In a hiking accident in Big Sur in 2009, Katzenstein plunged 90 feet into a ravine, sustaining a compound leg fracture that required 17 separate surgeries. The bone became infected and never fully healed. Initially wheelchair-bound, he walked with a cane for the rest of his life.
Undaunted, he resumed his work with characteristic zeal. His desire to cure and prevent infectious disease in developing countries grew.
“With the success of long-term antiviral drug treatment, AIDS was now relatively well under control in the United States,” Parsonnet said. “But those drugs were expensive. David was driven to find ways of bringing their benefits to less-affluent populations — and he missed Zimbabwe.”
Katzenstein moved to Zimbabwe immediately upon retiring from Stanford in 2016. As director of the Biomedical Research Training Institute in Harari, he introduced state-of-the-art molecular diagnostics and disease monitoring to Zimbabwe’s community-based treatment programs and trained people in clinical research. He remained extremely active and continued publishing papers until he fell ill with COVID-19.
Katzenstein co-authored nearly 300 peer-reviewed papers and patents awarded to Stanford for the use of the molecular technique called polymer chain reaction, or PCR, in identifying HIV resistance variants, determining the choice of AIDS therapies and monitoring patients’ response to anti-retroviral drug combinations.
He served on the editorial board of the journal Current HIV Research and was an active member of the American Society for Microbiology, the Infectious Disease Society of America, the Society for General Microbiology, the International AIDS Society, the American Federation for Clinical Research and the Southern Africa Treat Research Network.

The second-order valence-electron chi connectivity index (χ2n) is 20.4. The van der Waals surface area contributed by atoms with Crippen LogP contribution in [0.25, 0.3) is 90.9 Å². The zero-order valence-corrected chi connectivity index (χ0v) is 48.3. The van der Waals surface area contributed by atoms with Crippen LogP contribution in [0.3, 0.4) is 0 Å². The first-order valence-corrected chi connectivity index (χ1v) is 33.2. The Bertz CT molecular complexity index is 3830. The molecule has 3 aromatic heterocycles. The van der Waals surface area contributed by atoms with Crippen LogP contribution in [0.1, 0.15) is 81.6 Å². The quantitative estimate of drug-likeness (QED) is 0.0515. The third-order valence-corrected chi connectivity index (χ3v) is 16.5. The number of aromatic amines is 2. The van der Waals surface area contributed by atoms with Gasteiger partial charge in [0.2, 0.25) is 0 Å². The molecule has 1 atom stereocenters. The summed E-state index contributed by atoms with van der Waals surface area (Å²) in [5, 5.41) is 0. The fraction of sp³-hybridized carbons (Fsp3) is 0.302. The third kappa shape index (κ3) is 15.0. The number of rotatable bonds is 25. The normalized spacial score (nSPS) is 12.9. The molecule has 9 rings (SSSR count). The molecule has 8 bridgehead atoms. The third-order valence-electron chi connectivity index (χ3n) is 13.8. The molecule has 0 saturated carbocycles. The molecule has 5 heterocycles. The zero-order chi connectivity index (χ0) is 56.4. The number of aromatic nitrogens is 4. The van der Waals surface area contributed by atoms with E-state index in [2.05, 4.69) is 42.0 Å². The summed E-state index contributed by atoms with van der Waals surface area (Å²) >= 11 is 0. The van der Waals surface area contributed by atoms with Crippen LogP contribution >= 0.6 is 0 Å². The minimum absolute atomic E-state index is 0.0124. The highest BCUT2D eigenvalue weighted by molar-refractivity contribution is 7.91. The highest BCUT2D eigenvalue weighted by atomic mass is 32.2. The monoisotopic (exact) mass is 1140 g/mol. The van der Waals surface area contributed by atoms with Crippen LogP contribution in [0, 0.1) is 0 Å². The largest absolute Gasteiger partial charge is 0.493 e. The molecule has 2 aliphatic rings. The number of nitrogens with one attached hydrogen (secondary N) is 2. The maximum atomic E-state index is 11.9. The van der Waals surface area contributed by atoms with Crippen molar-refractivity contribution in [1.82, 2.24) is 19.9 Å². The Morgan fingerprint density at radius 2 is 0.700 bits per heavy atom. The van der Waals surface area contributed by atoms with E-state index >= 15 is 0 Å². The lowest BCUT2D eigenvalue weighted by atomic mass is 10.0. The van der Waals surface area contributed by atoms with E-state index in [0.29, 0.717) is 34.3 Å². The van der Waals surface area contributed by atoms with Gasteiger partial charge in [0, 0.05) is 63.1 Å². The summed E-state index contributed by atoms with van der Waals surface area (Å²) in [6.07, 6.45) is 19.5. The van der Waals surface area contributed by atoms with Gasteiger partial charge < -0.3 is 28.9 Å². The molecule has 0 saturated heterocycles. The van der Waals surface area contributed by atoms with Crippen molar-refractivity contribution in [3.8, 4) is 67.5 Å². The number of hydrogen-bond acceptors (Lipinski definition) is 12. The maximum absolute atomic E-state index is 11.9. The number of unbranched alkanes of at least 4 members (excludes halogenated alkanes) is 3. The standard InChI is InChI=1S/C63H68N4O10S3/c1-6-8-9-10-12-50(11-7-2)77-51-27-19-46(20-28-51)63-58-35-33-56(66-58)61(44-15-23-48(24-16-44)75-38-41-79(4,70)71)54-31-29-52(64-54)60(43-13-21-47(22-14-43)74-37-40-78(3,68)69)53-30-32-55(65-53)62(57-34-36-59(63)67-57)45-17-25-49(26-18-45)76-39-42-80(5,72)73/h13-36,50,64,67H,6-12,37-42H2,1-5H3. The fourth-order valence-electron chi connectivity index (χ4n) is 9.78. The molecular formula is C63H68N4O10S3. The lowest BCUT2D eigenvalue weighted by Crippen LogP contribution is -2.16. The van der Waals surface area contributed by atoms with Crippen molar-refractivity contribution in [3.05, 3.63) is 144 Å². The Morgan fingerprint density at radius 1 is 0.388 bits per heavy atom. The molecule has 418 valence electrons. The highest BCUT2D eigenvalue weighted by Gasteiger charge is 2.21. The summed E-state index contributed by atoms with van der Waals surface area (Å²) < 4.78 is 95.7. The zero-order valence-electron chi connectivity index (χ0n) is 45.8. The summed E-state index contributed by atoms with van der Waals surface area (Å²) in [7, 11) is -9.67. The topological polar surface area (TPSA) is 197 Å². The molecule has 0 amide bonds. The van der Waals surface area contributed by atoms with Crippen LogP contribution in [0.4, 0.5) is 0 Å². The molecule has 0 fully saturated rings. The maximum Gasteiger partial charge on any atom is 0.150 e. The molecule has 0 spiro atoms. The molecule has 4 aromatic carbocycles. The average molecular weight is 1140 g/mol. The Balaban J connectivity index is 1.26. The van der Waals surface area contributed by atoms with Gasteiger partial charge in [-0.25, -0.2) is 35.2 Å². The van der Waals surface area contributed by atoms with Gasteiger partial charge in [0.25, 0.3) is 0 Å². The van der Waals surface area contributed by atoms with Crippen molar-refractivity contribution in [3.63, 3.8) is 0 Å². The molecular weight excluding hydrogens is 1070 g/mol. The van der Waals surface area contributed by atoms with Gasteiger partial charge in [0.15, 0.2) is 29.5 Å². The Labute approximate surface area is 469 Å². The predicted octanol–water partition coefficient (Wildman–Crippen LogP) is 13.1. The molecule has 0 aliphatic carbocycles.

In 2000, the Doris Duke Charitable Trust awarded him its Distinguished Clinical Scientist Award, a five-year grant underwriting his efforts to foster affordable treatments for HIV-infected women in southern Africa.
Katzenstein was preceded in death by his wife, Sharon Mayes, who died in 2007. He is survived by his siblings, Rob Katzenstein of Grass Valley, California; Ruth Souza of Los Angeles, California; and Amy Harrington of Santa Cruz, California. He is also survived by his step-daughter, Melissa Sanders-Self of Santa Cruz and her sons, Dylan and Luke.
About Stanford Medicine
Stanford Medicine is an integrated academic health system comprising the Stanford School of Medicine and adult and pediatric health care delivery systems. Together, they harness the full potential of biomedicine through collaborative research, education and clinical care for patients. For more information, please visit med.stanford.edu.